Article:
When they got engaged a month later, Queenstown was the "natural choice'' for an intimate, post-wedding trip, Mrs Judkins said.
"We just love it so much.''
Next time they visit they'll be buying a house?
"Very close,'' she said, laughing. "We would love to live here.''
Queenstown pyrotechnics expert Bill Falcone, who was contracted for Saturday's event, says private fireworks displays happened once or twice a year in Queenstown.
"The wind dropped. I thought it was wonderful.''
Falcone's skills will be put to use again this Friday for the Queenstown Winter Festival opening party and fireworks.
"It'll be a magical show.''
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It's been popular lately to assign a color theme to a wedding, and ask your guests to dress in the color of your choice. "White weddings," where everybody (wedding party and guests) wears white, are also trendy, especially in tropical destinations. My clients who have had color-themed weddings all said they did it for the monochrome pictures, which they've seen featured everywhere and loved.
However, there are some realities to a "white wedding" that should not be overlooked by the bride and groom when they do their planning.
First and foremost, you need to make sure that all of the guests understand what the attire is. It's never safe to assume anything for a wedding. Especially when you're asking literally everyone to break with etiquette and wear the bride's color of the day to her wedding. While traditionally, putting "formal" or "semi-formal" on the invitation is sufficient guidance, you have to take it a step further when you're telling your guests what color you want them to wear.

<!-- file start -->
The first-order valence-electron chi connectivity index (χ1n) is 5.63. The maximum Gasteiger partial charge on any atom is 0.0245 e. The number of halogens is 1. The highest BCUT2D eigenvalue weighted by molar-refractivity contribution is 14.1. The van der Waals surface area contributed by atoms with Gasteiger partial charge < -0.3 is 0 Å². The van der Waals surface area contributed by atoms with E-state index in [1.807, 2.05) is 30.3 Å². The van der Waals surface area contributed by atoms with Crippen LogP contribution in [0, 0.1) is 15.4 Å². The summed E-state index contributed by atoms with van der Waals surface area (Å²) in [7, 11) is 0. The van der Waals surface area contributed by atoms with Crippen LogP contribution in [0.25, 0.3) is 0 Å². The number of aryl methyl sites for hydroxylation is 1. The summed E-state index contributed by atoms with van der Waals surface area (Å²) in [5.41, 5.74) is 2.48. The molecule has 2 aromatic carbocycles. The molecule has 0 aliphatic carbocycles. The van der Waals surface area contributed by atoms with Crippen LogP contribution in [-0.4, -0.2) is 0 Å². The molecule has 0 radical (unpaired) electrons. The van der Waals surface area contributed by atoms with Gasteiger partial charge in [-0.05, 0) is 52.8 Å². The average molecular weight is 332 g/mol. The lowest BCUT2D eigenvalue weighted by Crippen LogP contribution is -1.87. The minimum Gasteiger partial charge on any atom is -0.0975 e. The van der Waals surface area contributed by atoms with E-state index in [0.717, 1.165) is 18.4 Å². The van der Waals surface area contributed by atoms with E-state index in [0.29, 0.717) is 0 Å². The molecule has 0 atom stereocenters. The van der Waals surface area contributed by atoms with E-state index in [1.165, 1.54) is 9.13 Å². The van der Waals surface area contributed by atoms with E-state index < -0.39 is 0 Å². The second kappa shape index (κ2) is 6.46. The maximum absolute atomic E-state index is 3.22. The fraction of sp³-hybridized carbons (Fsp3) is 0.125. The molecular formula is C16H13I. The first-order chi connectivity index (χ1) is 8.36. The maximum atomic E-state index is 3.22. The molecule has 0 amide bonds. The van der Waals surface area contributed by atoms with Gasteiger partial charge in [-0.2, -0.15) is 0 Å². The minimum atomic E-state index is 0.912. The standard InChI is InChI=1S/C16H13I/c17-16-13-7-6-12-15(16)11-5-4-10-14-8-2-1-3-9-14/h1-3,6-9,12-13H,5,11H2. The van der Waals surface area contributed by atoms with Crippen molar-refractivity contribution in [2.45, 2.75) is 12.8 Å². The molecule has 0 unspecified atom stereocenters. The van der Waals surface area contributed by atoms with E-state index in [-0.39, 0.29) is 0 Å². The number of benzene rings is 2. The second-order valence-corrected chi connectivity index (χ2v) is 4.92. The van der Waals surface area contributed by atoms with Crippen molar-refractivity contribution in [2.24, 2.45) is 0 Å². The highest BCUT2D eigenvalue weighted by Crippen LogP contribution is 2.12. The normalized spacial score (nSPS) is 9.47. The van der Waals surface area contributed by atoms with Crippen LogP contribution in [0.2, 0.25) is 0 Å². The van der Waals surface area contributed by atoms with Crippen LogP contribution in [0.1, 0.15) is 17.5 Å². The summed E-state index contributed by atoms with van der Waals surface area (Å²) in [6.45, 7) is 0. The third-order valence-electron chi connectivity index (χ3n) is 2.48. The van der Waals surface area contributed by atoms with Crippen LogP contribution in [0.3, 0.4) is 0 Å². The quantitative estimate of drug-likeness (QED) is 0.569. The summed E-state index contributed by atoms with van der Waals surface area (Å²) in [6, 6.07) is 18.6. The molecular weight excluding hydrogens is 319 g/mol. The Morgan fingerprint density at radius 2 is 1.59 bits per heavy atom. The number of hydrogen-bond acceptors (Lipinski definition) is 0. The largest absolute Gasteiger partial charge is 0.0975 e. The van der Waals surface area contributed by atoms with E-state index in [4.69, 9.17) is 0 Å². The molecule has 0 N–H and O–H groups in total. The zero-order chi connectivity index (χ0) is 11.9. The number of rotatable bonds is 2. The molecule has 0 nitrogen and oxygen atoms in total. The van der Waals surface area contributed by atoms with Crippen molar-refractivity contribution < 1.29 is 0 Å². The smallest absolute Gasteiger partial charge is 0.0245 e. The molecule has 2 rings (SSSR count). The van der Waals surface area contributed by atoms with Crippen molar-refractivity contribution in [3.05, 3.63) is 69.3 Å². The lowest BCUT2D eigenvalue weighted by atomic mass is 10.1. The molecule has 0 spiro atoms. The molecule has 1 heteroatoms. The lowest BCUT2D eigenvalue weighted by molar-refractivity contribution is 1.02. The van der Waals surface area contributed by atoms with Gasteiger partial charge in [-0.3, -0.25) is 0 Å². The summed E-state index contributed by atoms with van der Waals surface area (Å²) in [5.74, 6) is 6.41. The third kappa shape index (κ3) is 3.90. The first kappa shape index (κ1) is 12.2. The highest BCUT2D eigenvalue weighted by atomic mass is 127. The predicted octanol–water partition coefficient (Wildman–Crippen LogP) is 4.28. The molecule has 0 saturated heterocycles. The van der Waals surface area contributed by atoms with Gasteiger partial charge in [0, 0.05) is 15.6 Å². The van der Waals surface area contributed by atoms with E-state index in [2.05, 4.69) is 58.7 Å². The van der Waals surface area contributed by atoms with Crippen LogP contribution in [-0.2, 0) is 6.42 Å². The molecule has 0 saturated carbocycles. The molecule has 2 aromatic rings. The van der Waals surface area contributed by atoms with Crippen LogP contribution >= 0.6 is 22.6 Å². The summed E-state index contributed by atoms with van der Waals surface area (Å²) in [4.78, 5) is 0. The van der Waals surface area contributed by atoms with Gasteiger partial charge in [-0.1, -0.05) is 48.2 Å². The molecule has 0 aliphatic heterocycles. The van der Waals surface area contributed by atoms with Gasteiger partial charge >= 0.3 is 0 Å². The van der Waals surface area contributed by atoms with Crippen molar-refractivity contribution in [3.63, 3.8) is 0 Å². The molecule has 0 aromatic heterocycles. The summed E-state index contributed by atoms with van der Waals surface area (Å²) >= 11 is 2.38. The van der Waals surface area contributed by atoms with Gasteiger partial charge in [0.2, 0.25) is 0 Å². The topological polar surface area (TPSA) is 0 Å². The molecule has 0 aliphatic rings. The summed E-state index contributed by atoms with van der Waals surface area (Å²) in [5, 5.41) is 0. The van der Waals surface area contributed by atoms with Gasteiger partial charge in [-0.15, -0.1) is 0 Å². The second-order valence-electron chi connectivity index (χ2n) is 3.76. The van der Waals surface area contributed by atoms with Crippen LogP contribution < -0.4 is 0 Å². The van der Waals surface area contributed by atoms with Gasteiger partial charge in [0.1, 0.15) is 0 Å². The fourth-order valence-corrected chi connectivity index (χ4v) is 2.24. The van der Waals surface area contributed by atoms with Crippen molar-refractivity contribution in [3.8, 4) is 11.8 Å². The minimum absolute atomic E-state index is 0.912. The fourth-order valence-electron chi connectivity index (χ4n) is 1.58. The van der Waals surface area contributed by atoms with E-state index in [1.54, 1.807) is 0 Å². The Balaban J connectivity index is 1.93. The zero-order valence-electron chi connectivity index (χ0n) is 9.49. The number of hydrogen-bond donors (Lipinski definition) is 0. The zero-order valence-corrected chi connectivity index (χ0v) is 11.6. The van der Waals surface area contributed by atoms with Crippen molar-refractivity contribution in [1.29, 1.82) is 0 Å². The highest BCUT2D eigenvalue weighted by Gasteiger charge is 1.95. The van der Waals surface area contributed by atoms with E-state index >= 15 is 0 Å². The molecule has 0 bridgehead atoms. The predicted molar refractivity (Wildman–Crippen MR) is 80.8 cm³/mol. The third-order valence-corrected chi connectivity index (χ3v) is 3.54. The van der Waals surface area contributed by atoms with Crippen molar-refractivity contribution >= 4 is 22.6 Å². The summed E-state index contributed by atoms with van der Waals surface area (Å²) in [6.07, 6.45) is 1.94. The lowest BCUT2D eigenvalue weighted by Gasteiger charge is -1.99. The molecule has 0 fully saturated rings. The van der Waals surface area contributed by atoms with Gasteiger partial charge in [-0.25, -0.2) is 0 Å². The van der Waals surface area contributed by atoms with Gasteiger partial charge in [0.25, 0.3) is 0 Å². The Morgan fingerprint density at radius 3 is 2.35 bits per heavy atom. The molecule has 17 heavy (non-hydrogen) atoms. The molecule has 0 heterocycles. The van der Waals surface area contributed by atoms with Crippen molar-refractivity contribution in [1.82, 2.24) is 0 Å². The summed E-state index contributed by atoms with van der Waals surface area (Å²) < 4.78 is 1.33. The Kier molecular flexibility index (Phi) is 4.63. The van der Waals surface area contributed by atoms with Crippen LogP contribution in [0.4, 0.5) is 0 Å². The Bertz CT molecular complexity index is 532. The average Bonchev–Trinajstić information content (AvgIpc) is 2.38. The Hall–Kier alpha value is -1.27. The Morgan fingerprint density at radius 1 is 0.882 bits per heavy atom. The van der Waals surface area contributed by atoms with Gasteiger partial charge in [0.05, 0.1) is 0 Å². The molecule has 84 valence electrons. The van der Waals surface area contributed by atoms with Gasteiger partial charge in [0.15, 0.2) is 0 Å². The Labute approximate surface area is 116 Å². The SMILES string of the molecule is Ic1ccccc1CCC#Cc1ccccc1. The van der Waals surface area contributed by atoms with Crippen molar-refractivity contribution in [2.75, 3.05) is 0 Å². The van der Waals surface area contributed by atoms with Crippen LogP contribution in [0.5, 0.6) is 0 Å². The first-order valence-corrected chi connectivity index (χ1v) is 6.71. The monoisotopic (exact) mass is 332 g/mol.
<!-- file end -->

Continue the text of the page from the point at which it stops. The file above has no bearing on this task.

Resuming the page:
If your invitation is non-traditional and includes a lot of information about your wedding, you should definitely include it there. You can phrase it one of the following ways:
The bride and groom request that all guests wear white attire to their wedding ceremony and reception.
It's a White Wedding — Please embrace the theme and wear something white!
Reality Check: No matter how well you explain your "white wedding" theme to your family and guests, not everybody is going to wear all white. In fact, the vast majority of your gentlemen guests will wear khaki pants and a white shirt. And most likely no man outside the wedding party will have white shoes, unless you encourage them to wear sneakers. "White only" becomes white-from-the-waist-up to most of the men. Those who are willing to wear white pants probably already own some, and will rock them with their white shoes.
If you're having an outside, sunset wedding, beware of see-through fabrics! You won't want dress yourgroomsmen in linen pants that become see through, for example, and make sure bridesmaids' dresses are lined. While a cool linen shift may be exactly the look you're going for, be certain the dress is ALL the guests will be seeing during the ceremony. Make sure to remind your entire wedding party to wear only white or nude undergarments so nothing shows under the lights during pictures.
Lastly, don't get upset if some of your guests forget the dress code. Don't be surprised if some guests are wearing white with a pattern (if they've got a clue, they'll make a point to step out of some of your formal group photos so the color theme isn't ruined). Don't be disappointed, or annoyed, to see men not wearing white pants and shoes. When a wedding isn't black tie, most men don't see the need to purchase a new outfit they'll literally never wear again for one day. Expect (and hope for) bright white shirts and you'll be pleasantly surprised if everybody remembers.
Also see: bridesmaid dresses